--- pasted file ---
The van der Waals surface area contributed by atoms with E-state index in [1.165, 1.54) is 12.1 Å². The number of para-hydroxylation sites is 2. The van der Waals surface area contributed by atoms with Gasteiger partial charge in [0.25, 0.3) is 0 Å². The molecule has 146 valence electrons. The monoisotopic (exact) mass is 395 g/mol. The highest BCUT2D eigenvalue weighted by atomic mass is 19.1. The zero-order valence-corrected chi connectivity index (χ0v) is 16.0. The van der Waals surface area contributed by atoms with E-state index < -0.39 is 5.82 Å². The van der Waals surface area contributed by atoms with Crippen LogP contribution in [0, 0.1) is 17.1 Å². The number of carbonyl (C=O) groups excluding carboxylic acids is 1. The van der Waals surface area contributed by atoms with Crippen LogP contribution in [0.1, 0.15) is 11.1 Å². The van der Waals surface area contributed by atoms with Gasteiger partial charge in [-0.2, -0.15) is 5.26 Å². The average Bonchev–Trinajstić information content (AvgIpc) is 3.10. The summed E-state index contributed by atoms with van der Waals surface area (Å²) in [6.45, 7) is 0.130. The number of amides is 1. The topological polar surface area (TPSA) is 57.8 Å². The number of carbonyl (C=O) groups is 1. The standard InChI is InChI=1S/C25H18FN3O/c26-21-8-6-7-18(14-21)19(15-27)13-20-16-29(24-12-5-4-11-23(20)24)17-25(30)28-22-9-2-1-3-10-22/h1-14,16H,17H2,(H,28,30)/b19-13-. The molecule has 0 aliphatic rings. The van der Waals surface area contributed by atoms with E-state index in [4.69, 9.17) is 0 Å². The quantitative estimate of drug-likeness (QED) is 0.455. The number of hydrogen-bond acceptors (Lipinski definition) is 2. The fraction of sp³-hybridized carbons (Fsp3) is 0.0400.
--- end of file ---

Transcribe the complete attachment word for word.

The van der Waals surface area contributed by atoms with E-state index in [1.165, 1.54) is 12.1 Å². The number of para-hydroxylation sites is 2. The van der Waals surface area contributed by atoms with Gasteiger partial charge in [0.25, 0.3) is 0 Å². The molecule has 146 valence electrons. The monoisotopic (exact) mass is 395 g/mol. The highest BCUT2D eigenvalue weighted by atomic mass is 19.1. The zero-order valence-corrected chi connectivity index (χ0v) is 16.0. The van der Waals surface area contributed by atoms with E-state index < -0.39 is 5.82 Å². The van der Waals surface area contributed by atoms with Crippen LogP contribution in [0, 0.1) is 17.1 Å². The number of carbonyl (C=O) groups excluding carboxylic acids is 1. The van der Waals surface area contributed by atoms with Crippen LogP contribution in [0.1, 0.15) is 11.1 Å². The van der Waals surface area contributed by atoms with Gasteiger partial charge in [-0.2, -0.15) is 5.26 Å². The average Bonchev–Trinajstić information content (AvgIpc) is 3.10. The summed E-state index contributed by atoms with van der Waals surface area (Å²) in [6.45, 7) is 0.130. The number of amides is 1. The topological polar surface area (TPSA) is 57.8 Å². The number of carbonyl (C=O) groups is 1. The standard InChI is InChI=1S/C25H18FN3O/c26-21-8-6-7-18(14-21)19(15-27)13-20-16-29(24-12-5-4-11-23(20)24)17-25(30)28-22-9-2-1-3-10-22/h1-14,16H,17H2,(H,28,30)/b19-13-. The molecule has 0 aliphatic rings. The van der Waals surface area contributed by atoms with E-state index in [4.69, 9.17) is 0 Å². The quantitative estimate of drug-likeness (QED) is 0.455. The number of hydrogen-bond acceptors (Lipinski definition) is 2. The fraction of sp³-hybridized carbons (Fsp3) is 0.0400.